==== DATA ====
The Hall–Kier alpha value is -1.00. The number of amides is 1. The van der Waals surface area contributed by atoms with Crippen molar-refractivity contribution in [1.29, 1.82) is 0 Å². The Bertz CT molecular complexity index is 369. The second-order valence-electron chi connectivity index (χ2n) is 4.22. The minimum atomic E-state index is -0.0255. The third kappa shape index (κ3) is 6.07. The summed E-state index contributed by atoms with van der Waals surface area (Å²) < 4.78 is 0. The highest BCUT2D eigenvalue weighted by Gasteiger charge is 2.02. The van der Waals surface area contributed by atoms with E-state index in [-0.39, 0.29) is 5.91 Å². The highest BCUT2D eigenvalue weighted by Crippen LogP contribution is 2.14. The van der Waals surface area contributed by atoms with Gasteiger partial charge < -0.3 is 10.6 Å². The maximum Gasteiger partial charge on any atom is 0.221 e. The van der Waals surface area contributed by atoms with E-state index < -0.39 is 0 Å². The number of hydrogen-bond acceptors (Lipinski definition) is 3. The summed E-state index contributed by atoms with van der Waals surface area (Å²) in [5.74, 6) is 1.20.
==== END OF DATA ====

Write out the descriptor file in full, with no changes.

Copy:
The Hall–Kier alpha value is -1.00. The number of amides is 1. The van der Waals surface area contributed by atoms with Crippen molar-refractivity contribution in [1.29, 1.82) is 0 Å². The Bertz CT molecular complexity index is 369. The second-order valence-electron chi connectivity index (χ2n) is 4.22. The minimum atomic E-state index is -0.0255. The third kappa shape index (κ3) is 6.07. The summed E-state index contributed by atoms with van der Waals surface area (Å²) < 4.78 is 0. The highest BCUT2D eigenvalue weighted by Gasteiger charge is 2.02. The van der Waals surface area contributed by atoms with E-state index in [-0.39, 0.29) is 5.91 Å². The highest BCUT2D eigenvalue weighted by Crippen LogP contribution is 2.14. The van der Waals surface area contributed by atoms with Gasteiger partial charge < -0.3 is 10.6 Å². The maximum Gasteiger partial charge on any atom is 0.221 e. The van der Waals surface area contributed by atoms with E-state index < -0.39 is 0 Å². The number of hydrogen-bond acceptors (Lipinski definition) is 3. The summed E-state index contributed by atoms with van der Waals surface area (Å²) in [5.74, 6) is 1.20.